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Netherlands stuns Cuba in historic upset

By John Manuel

Norge Vera
Norge Vera

SYDNEY—Nobody thought it could happen. Not against the Netherlands, anyway. But the impossible, the unthinkable, has happened.

In the biggest upset in Olympic baseball history, the Netherlands (2-2) defeated two-time gold-medal champion Cuba 4-2 Wednesday at Homebush Baseball Stadium, handing the Cubans (3-1) their first defeat ever in 22 Olympic games.

"I can't begin to describe what this means to Dutch baseball," said Netherlands shortstop Robert Eenhoorn, the former big leaguer who is 0-for-14 at the plate in the tournament but who played a key role in the win with his defense. "We didn't get a lot of respect from anybody coming into this tournament. To me, this is one of my best experiences in baseball, right up there with playing in Yankee Stadium for the Yankees and with being on the field for Doc Gooden's no-hitter."

The Dutch won behind eight quality innings by Oregon native and former Giants farmhand Ken Brauckmiller, a righthander who scattered seven hits and three walks while striking out just two. The Dutch got all the runs Brauckmiller needed in the third inning against Cuban righthander Norge Vera, who was the MVP of Cuba's Serie Nacional last winter while going 17-2, 0.97.

Dirk van t'Klooster walked to lead off the inning, and team captain Johnny Balentina singled to follow. The Netherlands then loaded the bases when Cuba's star third baseman, Omar Linares, mishandled E.J. t'Hoen's sacrifice bunt. Rikkert Faneyte hit into a force play to keep the bases loaded before second baseman Ralph Milliard (Padres) singled in a run to tie the game 1-1. Former Yankee Hensley "Bam Bam" Meulens batted next, and Cuba relieved Vera with flamethrowing 20-year-old Maels Rodriguez, whose fastball touched 99 mph on the stadium radar gun. Meulens drilled an 89-mph slider for a three-run double that turned out to be enough to win.

"That's probably the biggest hit of my career," said Meulens, who spent part of this season in Korea before finishing the year in the Mexican League. "To have done this against Cuba is great satisfaction. We did this for all the Dutch people around the world.

"Most of the teams have been throwing me a lot of breaking balls, and I've seen so many I've adjusted to it. When somebody throws as hard as Rodriguez, though, you have to look fastball and adjust. His slider was hard enough I didn't have to adjust too much."

Cuba never adjusted to Brauckmiller, who yielded a solo home run to Linares in the first, then pitched seven scoreless innings before leaving the game with two runners on and none out in the ninth inning.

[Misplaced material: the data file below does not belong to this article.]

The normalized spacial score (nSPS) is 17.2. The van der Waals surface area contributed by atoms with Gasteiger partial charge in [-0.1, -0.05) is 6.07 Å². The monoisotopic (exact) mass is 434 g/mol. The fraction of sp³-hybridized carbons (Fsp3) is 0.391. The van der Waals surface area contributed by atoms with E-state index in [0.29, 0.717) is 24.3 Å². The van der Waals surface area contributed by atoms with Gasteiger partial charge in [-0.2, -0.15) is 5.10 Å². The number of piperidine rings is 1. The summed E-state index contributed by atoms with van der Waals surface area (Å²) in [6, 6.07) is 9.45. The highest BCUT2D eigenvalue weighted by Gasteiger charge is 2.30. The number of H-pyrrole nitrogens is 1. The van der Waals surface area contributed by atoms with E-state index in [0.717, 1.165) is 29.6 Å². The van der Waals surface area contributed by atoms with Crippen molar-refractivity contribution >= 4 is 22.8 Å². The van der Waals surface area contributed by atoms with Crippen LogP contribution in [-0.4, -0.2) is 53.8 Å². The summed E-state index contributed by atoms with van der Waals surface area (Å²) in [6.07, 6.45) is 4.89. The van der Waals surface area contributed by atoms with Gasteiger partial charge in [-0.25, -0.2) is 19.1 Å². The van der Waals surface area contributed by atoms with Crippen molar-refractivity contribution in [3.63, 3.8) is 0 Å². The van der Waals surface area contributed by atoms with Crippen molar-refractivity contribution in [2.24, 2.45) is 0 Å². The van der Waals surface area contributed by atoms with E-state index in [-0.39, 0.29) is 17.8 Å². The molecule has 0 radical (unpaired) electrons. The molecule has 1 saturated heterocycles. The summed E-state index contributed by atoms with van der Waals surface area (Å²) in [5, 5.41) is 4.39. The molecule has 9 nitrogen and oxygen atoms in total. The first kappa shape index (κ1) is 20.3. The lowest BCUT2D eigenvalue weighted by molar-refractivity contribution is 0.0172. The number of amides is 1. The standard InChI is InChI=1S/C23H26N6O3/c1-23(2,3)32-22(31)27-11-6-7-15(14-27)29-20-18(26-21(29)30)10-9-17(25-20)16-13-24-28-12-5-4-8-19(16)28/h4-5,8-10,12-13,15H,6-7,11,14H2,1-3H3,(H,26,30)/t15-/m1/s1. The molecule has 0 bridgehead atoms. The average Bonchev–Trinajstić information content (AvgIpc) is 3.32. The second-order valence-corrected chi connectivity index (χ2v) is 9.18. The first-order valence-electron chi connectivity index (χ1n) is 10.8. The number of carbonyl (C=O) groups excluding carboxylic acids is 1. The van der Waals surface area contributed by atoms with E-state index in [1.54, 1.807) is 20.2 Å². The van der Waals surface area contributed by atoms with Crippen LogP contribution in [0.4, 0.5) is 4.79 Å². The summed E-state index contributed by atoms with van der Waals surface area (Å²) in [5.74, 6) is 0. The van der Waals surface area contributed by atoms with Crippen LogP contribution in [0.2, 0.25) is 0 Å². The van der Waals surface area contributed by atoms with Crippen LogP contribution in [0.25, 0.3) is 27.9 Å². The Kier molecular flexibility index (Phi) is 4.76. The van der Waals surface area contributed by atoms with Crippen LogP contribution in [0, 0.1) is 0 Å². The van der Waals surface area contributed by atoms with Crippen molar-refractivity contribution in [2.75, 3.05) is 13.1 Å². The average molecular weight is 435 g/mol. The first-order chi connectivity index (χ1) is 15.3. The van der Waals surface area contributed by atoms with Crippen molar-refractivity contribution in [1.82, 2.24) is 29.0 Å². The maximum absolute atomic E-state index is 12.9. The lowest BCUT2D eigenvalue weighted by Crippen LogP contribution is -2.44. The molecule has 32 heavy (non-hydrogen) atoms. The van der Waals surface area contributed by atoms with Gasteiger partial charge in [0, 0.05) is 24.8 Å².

Dutch coach Pat Murphy came to the mound—"I can't repeat what I told Pat when he came to take me out," Brauckmiller said—and replaced his starter with Faneyte, the former big league outfielder who pitches in the Dutch domestic league.

Faneyte induced three straight groundballs from pinch-hitters Gabrielle Pierre and Javier Mendez and center fielder Yobal Duenas, the 1998-99 Cuban batting champion and regarded with Linares as the team's top hitter. Faneyte is now 2-for-2 in save opportunities in Australia, having also closed the Netherlands'4-3 win in exhibition play against Team USA.

"Rikkert's got ice water in his veins, he's just a strike thrower, so we knew he could do it," Murphy said. "This is really, really special. I'm really proud of this team and the way they believed. That's the first thing you have to do, and I told the guys before the game, 'You better start believing.'

"For Rikkert and Robert, I'm just so happy for them after all they've meant to Dutch baseball, to get a win like this late in their careers, I'm just really happy."

Cuba's invincibility has been pierced slightly in recent years as the team lost to Japan and Australia, respectively, in the championship games of the 1997 and 1999 Intercontinental Cups, and also suffered round-robin defeats to the United States and Canada at the '99 Pan American Games to Team USA and Canada. But nothing prepared the world for a Cuban upset, not even their close-call, come-from-behind 6-5 win against Korea the night before.

"We're not that worried," Cuban outfielder Luis Ulacia said through a translator after the upset. "We need to play better in our next few games so we won't repeat this loss. That goes to show that if the other team plays well, it can do the job better. We'll play hard and play better, but it's possible we could qualify for the medal round in fourth place. That's not embarrassing."

Added second baseman Antonio Pacheco, a two-time Olympian: "We're not ashamed to lose to them. They're in the Olympics, aren't they?"

Now more than ever.

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